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» Scarleteen Boards: 2000 - 2014 (Archive) » SCARLETEEN CENTRAL » Parents, Adults and Teens » The Body Image Generation Gap

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Author Topic: The Body Image Generation Gap
Heather
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Sometimes, I confess, it can be a little weird, and even a little difficult, to answer to some of the body issues here because of a generational gap.

For instance, it can be hard for me to commiserate with getting upset about a stretch mark, or breast growth or body size when given my age, most of those things are non-issues at this point because in order to keep loving my body I had to accept that 1) gravity may not be my friend, but she plans on sticking around regardless and 2) once you hit a certain age, certain things about your body are just a give. You WILL get stretch marks. You WILL get wrinkles. Your breasts WILL not be as perky as they once were. Getting older on some level is a bit like a major nudge telling you you either have to learn to love your body or know you'll only loathe it more as you grow if you don't.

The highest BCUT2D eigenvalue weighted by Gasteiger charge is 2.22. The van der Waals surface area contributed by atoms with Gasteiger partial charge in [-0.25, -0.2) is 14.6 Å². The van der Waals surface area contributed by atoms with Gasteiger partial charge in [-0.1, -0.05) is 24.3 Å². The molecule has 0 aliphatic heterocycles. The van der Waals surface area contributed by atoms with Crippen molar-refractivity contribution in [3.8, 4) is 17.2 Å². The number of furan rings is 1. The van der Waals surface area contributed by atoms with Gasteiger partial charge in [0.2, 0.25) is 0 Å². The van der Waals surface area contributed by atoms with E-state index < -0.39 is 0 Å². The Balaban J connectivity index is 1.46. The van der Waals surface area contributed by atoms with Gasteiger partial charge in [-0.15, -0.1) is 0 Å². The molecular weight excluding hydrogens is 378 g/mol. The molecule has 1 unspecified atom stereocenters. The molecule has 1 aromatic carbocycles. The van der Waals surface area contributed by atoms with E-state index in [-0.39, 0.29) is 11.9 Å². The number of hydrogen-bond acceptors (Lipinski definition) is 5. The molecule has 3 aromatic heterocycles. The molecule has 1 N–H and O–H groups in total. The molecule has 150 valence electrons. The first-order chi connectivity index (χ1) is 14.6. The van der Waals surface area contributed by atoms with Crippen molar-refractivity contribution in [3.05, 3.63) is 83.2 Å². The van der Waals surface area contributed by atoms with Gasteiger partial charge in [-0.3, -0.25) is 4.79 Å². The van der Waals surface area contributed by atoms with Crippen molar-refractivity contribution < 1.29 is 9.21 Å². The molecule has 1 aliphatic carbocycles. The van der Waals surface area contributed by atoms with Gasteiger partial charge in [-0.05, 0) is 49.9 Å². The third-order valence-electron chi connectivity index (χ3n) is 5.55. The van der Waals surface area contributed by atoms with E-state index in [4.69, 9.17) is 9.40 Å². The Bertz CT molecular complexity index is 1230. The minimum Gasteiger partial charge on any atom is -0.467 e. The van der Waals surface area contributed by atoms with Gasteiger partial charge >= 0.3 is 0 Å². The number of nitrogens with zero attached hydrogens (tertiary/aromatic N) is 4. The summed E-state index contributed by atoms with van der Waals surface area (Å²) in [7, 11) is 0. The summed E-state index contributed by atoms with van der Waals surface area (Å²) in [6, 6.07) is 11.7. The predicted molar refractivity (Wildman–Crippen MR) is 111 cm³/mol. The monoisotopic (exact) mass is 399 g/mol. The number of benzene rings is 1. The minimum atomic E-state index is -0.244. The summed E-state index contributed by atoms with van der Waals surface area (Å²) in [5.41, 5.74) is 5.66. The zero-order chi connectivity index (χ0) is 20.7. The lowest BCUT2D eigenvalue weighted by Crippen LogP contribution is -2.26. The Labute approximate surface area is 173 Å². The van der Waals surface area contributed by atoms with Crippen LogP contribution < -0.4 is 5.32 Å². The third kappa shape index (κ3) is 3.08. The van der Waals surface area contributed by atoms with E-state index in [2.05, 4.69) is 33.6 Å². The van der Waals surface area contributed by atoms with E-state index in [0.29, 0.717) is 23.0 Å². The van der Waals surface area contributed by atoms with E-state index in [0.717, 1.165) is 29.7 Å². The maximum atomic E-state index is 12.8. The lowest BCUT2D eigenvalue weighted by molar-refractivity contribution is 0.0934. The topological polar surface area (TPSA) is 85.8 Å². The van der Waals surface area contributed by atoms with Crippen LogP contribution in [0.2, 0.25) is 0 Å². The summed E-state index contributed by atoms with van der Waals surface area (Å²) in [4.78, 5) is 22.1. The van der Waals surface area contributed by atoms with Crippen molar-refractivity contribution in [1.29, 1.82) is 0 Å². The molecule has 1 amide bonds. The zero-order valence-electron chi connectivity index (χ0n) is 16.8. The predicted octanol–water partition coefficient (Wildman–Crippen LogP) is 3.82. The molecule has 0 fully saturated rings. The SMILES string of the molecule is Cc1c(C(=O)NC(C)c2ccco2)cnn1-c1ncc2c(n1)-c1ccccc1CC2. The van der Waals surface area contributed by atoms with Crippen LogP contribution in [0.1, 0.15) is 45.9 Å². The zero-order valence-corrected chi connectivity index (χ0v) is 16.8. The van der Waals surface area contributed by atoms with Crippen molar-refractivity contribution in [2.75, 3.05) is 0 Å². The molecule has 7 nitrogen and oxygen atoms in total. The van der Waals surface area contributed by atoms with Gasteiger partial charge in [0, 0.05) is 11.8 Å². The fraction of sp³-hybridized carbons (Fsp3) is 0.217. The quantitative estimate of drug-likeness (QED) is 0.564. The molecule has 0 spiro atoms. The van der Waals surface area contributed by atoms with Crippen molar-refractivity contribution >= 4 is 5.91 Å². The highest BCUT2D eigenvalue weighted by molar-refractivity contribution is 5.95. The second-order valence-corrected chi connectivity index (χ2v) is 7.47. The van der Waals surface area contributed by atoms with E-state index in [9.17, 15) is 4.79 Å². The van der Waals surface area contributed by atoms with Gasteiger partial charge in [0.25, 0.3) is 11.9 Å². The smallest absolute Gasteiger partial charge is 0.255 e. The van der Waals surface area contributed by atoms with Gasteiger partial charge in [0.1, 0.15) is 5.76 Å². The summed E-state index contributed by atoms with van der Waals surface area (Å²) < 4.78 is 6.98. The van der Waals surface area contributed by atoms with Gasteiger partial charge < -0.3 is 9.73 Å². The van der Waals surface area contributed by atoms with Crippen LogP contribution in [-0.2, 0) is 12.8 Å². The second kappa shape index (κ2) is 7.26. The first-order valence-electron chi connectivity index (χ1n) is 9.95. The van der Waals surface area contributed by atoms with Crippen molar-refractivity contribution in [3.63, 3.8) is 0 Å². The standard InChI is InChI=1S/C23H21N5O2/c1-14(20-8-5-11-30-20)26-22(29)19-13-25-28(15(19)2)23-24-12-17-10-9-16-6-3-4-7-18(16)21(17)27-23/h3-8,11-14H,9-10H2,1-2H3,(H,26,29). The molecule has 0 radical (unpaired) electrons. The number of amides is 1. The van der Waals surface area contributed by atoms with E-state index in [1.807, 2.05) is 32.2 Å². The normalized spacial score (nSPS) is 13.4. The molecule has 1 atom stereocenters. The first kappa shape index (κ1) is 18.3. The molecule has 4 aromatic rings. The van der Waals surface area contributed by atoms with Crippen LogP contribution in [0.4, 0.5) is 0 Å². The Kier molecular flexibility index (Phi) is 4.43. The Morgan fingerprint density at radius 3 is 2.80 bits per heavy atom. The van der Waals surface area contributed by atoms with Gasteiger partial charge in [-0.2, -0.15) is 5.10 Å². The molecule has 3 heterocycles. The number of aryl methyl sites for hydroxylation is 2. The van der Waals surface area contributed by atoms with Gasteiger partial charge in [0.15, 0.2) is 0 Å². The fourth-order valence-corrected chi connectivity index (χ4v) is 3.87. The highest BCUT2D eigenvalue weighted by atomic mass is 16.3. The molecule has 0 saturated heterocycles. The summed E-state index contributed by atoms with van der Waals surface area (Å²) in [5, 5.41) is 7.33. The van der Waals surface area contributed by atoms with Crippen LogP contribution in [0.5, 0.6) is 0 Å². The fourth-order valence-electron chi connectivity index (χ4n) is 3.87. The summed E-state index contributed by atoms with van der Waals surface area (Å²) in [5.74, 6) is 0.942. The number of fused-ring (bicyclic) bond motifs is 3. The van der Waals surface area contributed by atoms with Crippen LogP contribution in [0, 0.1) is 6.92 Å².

Too, I think that right now younger women have a lot less support for loving their bodies as they are, but in the same vein, it;s something all ages struggle with because part of that non-support glorifies a perfect, youthful body and cuts down everything else. Too, it's a whole lot harder to obsess about your body when you;re obsessing about your taxes, your rent, your job, your children, etc. And not having to have big-time responsibilities to worry about may actually contribute to negative body image.

So, hey: young people, older people -- how do we address both our issues in such a way that is neither dismissive nor insulting of one generation or another? And how can we help each other given our varied experiences and ages?

In other words, how do we create an atmosphere in which we ALL can love and honor our bodies, regardless of size, shape or age?

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Heather Corinna
Editor and Founder, Scarleteen

"If you're a bird, be an early early bird --
But if you're a worm, sleep late." - Shel Silverstein


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glitter695
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For real? Im going to be blunt....and Im never like this, but I dont think there will ever be a time where people are happy with there bodys, or that there will be a time where people will honor other peoples size or shape.